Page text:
Corson F.,Ecole Normale Superieure de Paris
Physical Review Letters | Year: 2010
The structure of networks that provide optimal transport properties has been investigated in a variety of contexts. While many different formulations of this problem have been considered, it is recurrently found that optimal networks are trees. It is shown here that this result is contingent on the assumption of a stationary flow through the network. When time variations or fluctuations are allowed for, a different class of optimal structures is found, which share the hierarchical organization of trees yet contain loops. The transitions between different network topologies as the parameters of the problem vary are examined. These results may have strong implications for the structure and formation of natural networks, as is illustrated by the example of leaf venation networks. © 2010 The American Physical Society.
Plougonven R.,Ecole Normale Superieure de Paris |
Zhang F.,Pennsylvania State University
Reviews of Geophysics | Year: 2014
For several decades, jets and fronts have been known from observations to be significant sources of internal gravity waves in the atmosphere. Motivations to investigate these waves have included their impact on tropospheric convection, their contribution to local mixing and turbulence in the upper troposphere, their vertical propagation into the middle atmosphere, and the forcing of its global circulation. While many different studies have consistently highlighted jet exit regions as a favored locus for intense gravity waves, the mechanisms responsible for their emission had long remained elusive: one reason is the complexity of the environment in which the waves appear; another reason is that the waves constitute small deviations from the balanced dynamics of the flow generating them; i.e., they arise beyond our fundamental understanding of jets and fronts based on approximations that filter out gravity waves. Over the past two decades, the pressing need for improving parameterizations of nonorographic gravity waves in climate models that include a stratosphere has stimulated renewed investigations. The purpose of this review is to present current knowledge and understanding on gravity waves near jets and fronts from observations, theory, and modeling, and to discuss challenges for progress in coming years. © 2013. American Geophysical Union. All Rights Reserved.
Felix M.-A.,Ecole Normale Superieure de Paris
Current Opinion in Genetics and Development | Year: 2012
Developmental systems can produce a variety of patterns and morphologies when the molecular and cellular activities within them are varied. With the advent of quantitative modeling, the range of phenotypic output of a developmental system can be assessed by exploring model parameter space. Here I review recent examples where developmental evolution is studied using quantitative models, which increasingly rely on empirically determined molecular signaling pathways and their crosstalk. Quantitative pathway evolution may result in dramatic morphological changes. Alternatively, in many developmental systems, the phenotypic output is robust to a range of parameter variation, and cryptic developmental evolution may occur without morphological change. Formalization and measurements of the relationship between genetic variation and parameter variation in developmental models remain in their infancy. © 2012 Elsevier Ltd.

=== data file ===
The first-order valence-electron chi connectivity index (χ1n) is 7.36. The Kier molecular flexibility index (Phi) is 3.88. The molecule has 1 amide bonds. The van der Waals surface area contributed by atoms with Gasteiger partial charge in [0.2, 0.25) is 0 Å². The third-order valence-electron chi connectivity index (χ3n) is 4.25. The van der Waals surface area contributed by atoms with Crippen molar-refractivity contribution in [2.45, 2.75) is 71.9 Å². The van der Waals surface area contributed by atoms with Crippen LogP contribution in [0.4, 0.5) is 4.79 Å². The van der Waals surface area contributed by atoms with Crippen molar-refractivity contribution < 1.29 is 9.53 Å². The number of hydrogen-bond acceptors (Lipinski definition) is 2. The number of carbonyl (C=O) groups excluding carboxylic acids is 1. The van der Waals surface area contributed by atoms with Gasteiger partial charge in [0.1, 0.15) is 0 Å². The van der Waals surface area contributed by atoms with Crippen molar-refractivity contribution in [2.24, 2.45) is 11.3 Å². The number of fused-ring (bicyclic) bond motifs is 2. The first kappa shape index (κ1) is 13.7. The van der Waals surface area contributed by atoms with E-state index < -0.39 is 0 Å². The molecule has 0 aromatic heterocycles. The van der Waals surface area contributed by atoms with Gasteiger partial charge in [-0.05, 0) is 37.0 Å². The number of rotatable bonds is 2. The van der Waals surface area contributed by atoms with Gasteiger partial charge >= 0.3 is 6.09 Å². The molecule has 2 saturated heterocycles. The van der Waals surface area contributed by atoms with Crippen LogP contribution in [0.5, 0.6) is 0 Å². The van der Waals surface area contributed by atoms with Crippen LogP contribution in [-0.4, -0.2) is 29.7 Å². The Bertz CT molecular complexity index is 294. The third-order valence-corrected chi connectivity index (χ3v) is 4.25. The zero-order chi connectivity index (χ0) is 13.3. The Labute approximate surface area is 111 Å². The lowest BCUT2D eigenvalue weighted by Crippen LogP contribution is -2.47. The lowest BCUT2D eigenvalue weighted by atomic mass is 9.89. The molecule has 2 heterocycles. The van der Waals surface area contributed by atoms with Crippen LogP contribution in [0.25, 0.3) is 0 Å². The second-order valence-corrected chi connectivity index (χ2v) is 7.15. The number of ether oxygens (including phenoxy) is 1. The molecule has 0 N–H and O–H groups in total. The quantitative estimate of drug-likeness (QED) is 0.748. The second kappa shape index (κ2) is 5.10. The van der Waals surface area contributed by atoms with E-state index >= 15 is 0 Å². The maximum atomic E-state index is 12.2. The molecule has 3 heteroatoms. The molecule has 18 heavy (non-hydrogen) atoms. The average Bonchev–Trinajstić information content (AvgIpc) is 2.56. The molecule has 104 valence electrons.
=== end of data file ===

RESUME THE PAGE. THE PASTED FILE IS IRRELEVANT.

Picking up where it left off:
Cottet A.,Ecole Normale Superieure de Paris
Physical Review Letters | Year: 2011
This work discusses theoretically the interplay between the superconducting and ferromagnetic proximity effects, in a diffusive normal metal strip in contact with a superconductor and a nonuniformly magnetized ferromagnetic insulator. The quasiparticle density of states of the normal metal shows clear qualitative signatures of triplet correlations with spin one (TCS1). When one goes away from the superconducting contact, TCS1 focus at zero energy under the form of a peak surrounded by dips, which show a typical spatial scaling behavior. This effect can coexist with a focusing of singlet correlations and triplet correlations with spin zero at finite but subgap energies. The simultaneous observation of both effects would enable an unambiguous characterization of TCS1. © 2011 American Physical Society.
Bach F.,Ecole Normale Superieure de Paris
Foundations and Trends in Machine Learning | Year: 2013
Submodular functions are relevant to machine learning for at least two reasons: (1) some problems may be expressed directly as the optimization of submodular functions and (2) the Lovasz extension of submodular functions provides a useful set of regularization functions for supervised and unsupervised learning. In this monograph, we present the theory of submodular functions from a convex analysis perspective, presenting tight links between certain polyhedra, combinatorial optimization and convex optimization problems. In particular, we show how submodular function minimization is equivalent to solving a wide variety of convex optimization problems. This allows the derivation of new efficient algorithms for approximate and exact submodular function minimization with theoretical guarantees and good practical performance. By listing many examples of submodular functions, we review various applications to machine learning, such as clustering, experimental design, sensor placement, graphical model structure learning or subset selection, as well as a family of structured sparsity-inducing norms that can be derived and used from submodular functions. © 2013 F. Bach.